Sophia Carlson is 12 years old. She was born without a left arm, but that hasn't held her back.
“That’s just how she was made,” said her mom, Susan Carlson.
Sophia was first fitted with an artificial limb when she was 10 months old. “She uses it to skip, horseback ride, play the ukulele. She just got a new skipping rope attachment this week. We try to get her into as many opportunities as we can.”
This includes cross-country ski, challenging climbing walls, and piano. “She can skate. She is just a rockstar. Nothing stops her. She is very confident in herself.”
In a video posted on YouTube, Sophia’s father, Ryan stated, “Sophia’s future, I think, is very bright… with the support of the War Amps she has all the tools that she needs to succeed.”
Sophia is a member of The War Amps Child Amputee (CHAMP) Program. There is financial assistance for artificial limbs and adaptive devices, as well as peer support.
“Sophia had a myoelectric arm at one point,” Susan Carlson said. “Right now she stretches out replacements almost two years, but as she is growing, it might now be 18 months. She puts it on and takes it off as she feels comfortable or has need.
“The Wars Amps do seminars. She was only nine days old when we took her to her first one. We were living in Vancouver at the time. Just such a great support system for her and us. They break participants into age groups and deal with topics that are common to that cohort. Like dating for the teens.”
“The War Amps is an important part of my life,” Sophia said. “I have been fitted with artificial limbs that allow me to take part in all sorts of activities and be just like any other kid. I’ve also gone to CHAMP seminars where I’ve made many friends and learned to be proud of my amputation.”
“In response to other kids’ curiosity,” Susan said, “we’ve taught her to say ‘This is just how I was born, you have brown hair, I have a special arm.’ She has a little smiley face (two little eyes and a divot-like a smile) on the end of her stump and she uses that to help younger children feel more comfortable around her. She has one brother and two sisters that are younger than her.”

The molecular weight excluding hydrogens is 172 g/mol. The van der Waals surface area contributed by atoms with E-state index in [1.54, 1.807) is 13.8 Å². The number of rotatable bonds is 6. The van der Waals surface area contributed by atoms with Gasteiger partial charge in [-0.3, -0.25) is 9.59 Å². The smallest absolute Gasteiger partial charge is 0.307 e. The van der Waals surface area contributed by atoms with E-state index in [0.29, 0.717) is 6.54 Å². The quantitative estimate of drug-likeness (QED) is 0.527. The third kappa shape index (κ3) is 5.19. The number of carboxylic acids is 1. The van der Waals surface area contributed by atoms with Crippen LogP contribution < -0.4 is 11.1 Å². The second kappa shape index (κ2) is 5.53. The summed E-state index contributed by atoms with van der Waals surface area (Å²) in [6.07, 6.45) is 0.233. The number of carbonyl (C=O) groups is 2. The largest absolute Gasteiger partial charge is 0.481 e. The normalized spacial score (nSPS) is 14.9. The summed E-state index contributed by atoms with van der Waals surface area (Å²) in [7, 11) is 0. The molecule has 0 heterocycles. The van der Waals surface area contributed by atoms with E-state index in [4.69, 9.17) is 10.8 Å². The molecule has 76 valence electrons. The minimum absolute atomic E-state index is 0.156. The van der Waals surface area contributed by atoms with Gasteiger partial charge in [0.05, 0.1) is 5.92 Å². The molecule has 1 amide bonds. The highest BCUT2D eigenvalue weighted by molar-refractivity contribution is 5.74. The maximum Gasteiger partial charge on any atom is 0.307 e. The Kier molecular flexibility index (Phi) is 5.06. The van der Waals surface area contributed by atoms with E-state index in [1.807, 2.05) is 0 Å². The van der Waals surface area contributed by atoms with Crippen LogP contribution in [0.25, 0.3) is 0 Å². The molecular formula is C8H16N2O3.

Susan recalls: “I knew at our 20-week ultrasound that she would be born without her left hand. I made a call to The War Amps about a month before she arrived. I had such a good conversation with the contact at their national office that it gave me hope. The young man was in university and played hockey. He, too, was an amputee.
“What to hear a cool story? When we moved into our home in Sudbury, the gentleman who was the previous owner of the house said ‘of course you will be seeing my step-son. He is one of the prosthetists in town, you should look him up’ and Sophia has been going to see Daniel Mead ever since she was four. We were just there.
"They are wonderful and make sure of proper fit, function and comfort. She has a good rapport with all the staff. Sudbury Prosthetic & Orthotic Design is at 1340 Kelly Lake Rd. and when she is getting a new arm, there are many visits, but they are only 10 minutes away.”
Donations to the Key Tag Service provide vital support to amputees across the country including Sophia. This year, The War Amps Key Tag Service is celebrating 75 years of returning lost keys to their owners.
The Key Tag Service launched in 1946 and has returned more than 1.5 million sets of lost keys to their owners. Each key tag has a confidentially coded number. If you lose your keys, the finder can call the toll-free number on the back of the tag or place them in any mailbox in Canada, and The War Amps will return them by courier, free of charge.
The War Amps receives no government grants and its programs are possible through public support of the Key Tag and Address Label Service.
“When I see the key tag, or see a sticker on a bumper, I think of the War Amps support for Sophia and so many others,” said Susan Carlson.
For more information, or to order key tags, visit waramps.ca or call toll-free 1 800 250-3030.
The Local Journalism Initiative is made possible through funding from the federal government.
Hugh Kruzel, Local Journalism Initiative Reporter, The Sudbury Star